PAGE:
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Thread: Intel Core i9-9900KF, i7-9700KF, i5-9600KF, i5-9400F CPUs listed

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    Intel Core i9-9900KF, i7-9700KF, i5-9600KF, i5-9400F CPUs listed

    Major Scandinavian retailers list and price these unannounced 'F' suffix processors.
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    Re: Intel Core i9-9900KF, i7-9700KF, i5-9600KF, i5-9400F CPUs listed

    Intel iGPUs are power gated if disabled anyway, so this shouldn't make any difference to overclocking etc. If true it's just a way of selling off silicon with broken iGPU, but the prices I've seen are hardly worth it.

    People have been making the argument that integrated GPU either increases cost or holds back performance for ages but they're based on wrong assumptions. As the article says, dark silicon helps with thermals if anything, and economies of scale mean there's likely very little potential for saving by removing it, in fact a specialised, low-volume iGPU free die would likely be more expensive overall, hence it makes no sense to produce one.

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    Re: Intel Core i9-9900KF, i7-9700KF, i5-9600KF, i5-9400F CPUs listed

    Question: the total 8 cores have less transistor count than the iGPU combined? if yes why not simply use those resources elsewhere? Question 2: is it true the iGPU being squeezed with the cores is the main reason for the many socket changes that haunts intel every generation compared to AMD?

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    Re: Intel Core i9-9900KF, i7-9700KF, i5-9600KF, i5-9400F CPUs listed

    I guess we'll need to see how the final retail (Rather than RRP) prices shake out on these - if its 10-20% cheaper that can be a significant saving on a £550 CPU.

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    Re: Intel Core i9-9900KF, i7-9700KF, i5-9600KF, i5-9400F CPUs listed

    Quote Originally Posted by lumireleon View Post
    Question: the total 8 cores have less transistor count than the iGPU combined? if yes why not simply use those resources elsewhere? Question 2: is it true the iGPU being squeezed with the cores is the main reason for the many socket changes that haunts intel every generation compared to AMD?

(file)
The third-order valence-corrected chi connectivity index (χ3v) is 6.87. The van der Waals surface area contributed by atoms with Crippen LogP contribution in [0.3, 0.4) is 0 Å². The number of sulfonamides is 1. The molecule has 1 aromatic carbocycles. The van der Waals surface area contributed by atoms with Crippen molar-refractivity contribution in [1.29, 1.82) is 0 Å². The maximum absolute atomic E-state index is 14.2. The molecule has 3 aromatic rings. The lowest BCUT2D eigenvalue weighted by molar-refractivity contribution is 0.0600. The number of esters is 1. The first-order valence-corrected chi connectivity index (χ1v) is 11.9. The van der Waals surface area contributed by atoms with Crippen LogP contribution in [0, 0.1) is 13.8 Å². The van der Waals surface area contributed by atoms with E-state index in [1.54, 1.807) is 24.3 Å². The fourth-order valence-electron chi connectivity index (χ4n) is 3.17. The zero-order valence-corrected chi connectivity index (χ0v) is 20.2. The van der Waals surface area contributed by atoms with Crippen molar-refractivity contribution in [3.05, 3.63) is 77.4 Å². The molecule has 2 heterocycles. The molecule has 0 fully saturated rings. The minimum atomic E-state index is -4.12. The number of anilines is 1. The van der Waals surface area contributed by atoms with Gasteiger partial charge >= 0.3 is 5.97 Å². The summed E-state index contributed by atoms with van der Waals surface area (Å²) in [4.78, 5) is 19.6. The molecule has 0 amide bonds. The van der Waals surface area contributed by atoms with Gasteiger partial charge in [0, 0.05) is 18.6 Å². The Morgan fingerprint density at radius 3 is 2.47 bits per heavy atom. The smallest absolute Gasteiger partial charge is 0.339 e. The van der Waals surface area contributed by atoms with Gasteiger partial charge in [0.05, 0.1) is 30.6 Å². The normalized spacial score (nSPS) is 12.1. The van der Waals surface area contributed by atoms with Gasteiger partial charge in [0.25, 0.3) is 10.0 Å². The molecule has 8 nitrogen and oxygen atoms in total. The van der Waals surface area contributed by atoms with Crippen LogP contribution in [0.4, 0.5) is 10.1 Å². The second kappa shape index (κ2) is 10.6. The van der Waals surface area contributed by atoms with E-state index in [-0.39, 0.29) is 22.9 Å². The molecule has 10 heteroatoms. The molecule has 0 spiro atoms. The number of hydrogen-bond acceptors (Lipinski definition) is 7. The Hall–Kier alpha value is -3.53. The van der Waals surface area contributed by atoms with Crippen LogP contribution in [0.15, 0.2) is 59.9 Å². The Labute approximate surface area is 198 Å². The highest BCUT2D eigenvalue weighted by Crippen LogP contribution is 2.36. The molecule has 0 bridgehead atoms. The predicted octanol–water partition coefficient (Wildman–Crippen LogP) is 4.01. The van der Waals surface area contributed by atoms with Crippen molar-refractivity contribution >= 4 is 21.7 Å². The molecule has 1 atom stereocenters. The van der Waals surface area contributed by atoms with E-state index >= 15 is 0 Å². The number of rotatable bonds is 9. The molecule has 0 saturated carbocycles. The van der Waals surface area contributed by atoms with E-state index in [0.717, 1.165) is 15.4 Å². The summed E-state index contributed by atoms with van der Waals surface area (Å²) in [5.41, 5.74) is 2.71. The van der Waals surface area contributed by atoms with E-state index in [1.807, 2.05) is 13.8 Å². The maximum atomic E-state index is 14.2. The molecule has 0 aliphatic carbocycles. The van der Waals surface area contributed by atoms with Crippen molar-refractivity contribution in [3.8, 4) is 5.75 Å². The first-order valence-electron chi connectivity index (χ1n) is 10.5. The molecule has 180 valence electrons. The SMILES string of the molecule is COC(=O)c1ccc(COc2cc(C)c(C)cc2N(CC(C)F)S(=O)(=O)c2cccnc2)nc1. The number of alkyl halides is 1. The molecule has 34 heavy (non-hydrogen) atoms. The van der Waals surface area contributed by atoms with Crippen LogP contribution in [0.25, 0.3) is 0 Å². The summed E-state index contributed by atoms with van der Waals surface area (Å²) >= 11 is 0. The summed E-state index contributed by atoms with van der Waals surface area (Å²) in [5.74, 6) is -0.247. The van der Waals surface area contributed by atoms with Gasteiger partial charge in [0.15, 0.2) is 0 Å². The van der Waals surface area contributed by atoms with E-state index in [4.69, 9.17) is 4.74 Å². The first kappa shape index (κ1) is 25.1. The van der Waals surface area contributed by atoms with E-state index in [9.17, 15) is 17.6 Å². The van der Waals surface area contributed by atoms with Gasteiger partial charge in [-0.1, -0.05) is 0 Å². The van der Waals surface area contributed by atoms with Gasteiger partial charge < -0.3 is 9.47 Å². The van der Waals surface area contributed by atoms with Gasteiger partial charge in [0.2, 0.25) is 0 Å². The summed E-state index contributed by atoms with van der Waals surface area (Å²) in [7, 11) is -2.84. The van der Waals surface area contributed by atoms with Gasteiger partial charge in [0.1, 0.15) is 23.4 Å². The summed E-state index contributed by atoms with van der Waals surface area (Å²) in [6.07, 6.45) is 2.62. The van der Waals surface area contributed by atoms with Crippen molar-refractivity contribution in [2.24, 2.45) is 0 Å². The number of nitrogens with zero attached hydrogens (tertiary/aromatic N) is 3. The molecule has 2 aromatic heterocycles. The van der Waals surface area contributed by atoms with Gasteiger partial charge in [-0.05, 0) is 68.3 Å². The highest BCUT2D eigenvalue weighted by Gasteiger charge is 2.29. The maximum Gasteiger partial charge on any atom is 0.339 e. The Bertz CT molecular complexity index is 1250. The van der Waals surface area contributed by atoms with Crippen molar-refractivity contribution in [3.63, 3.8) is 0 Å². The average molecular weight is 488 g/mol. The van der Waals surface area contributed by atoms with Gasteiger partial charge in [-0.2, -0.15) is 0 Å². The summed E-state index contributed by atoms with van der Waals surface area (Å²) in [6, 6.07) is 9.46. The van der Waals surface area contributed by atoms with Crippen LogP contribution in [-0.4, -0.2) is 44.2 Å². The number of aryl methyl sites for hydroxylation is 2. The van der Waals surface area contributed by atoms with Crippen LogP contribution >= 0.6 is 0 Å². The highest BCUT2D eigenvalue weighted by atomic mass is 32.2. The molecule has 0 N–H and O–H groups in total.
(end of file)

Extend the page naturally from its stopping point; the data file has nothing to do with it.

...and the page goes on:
What else would you use the resources for? Adding cores means higher power dissipation, more complex binning, extended ring bus, etc. And as I said earlier if it's a lower volume part, you won't necessarily get the cost savings people seem to assume by stripping out the IGP.

    The socket changes that haunt Intel every generation are pretty much just because they want to, there's little in the way of technical reasons they need to happen as often as they do. Don't forget Intel sell those chipsets too! Higher power dissipation of the latest 6 and 8 core parts have more merit than the usual reasons, but AMD are retaining backwards compatibility with AM4 despite higher core counts and a PCIe revision (though it will likely fall back to PCIe 3.0 on existing boards).

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    Re: Intel Core i9-9900KF, i7-9700KF, i5-9600KF, i5-9400F CPUs listed

    Maybe it's me but at those sort of minimal price differences I'd just buy the one with a gpu purely as a 'fall back' if a gpu fails.

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    Re: Intel Core i9-9900KF, i7-9700KF, i5-9600KF, i5-9400F CPUs listed

    I also think it's handy for that reason, but only if the price difference is small. It also means the CPU could be moved into a second system without a discrete GPU when you upgrade to something else.

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    Re: Intel Core i9-9900KF, i7-9700KF, i5-9600KF, i5-9400F CPUs listed

    yeah, sockets.
    I would have upgraded 2 or 3 times were it not for the mobo tax.
    Still rocking the ivy bridge

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    Re: Intel Core i9-9900KF, i7-9700KF, i5-9600KF, i5-9400F CPUs listed

    I do wonder how the balance looks for Intel i.e. potential lost sales (e.g. due to inconvenience, competition or cost) vs profit from selling more chipsets when people do choose to upgrade? Anecdotal I know, but I would have considered a 6/8 core Skylake were it not for the needless socket change. As it stands now I'd rather wait and see what AMD bring first, if I'm going to be changing sockets anyway! Likewise on my second system, I would have considered a quad i3 to upgrade the 6100 currently in there, but forcing a socket change means a Ryzen APU looks like a more obvious choice for what it's used for. Chances are I'll probably hold off on that one too, but the 8100 would have been very temping were it a supported upgrade path. I don't imagine I'm the only one with that option.

    I would have thought the risk of losing profits due to upgrades would only apply to the enthusiast market anyway - business and retail systems ship with a new motherboard regardless so they're getting a sale there either way?

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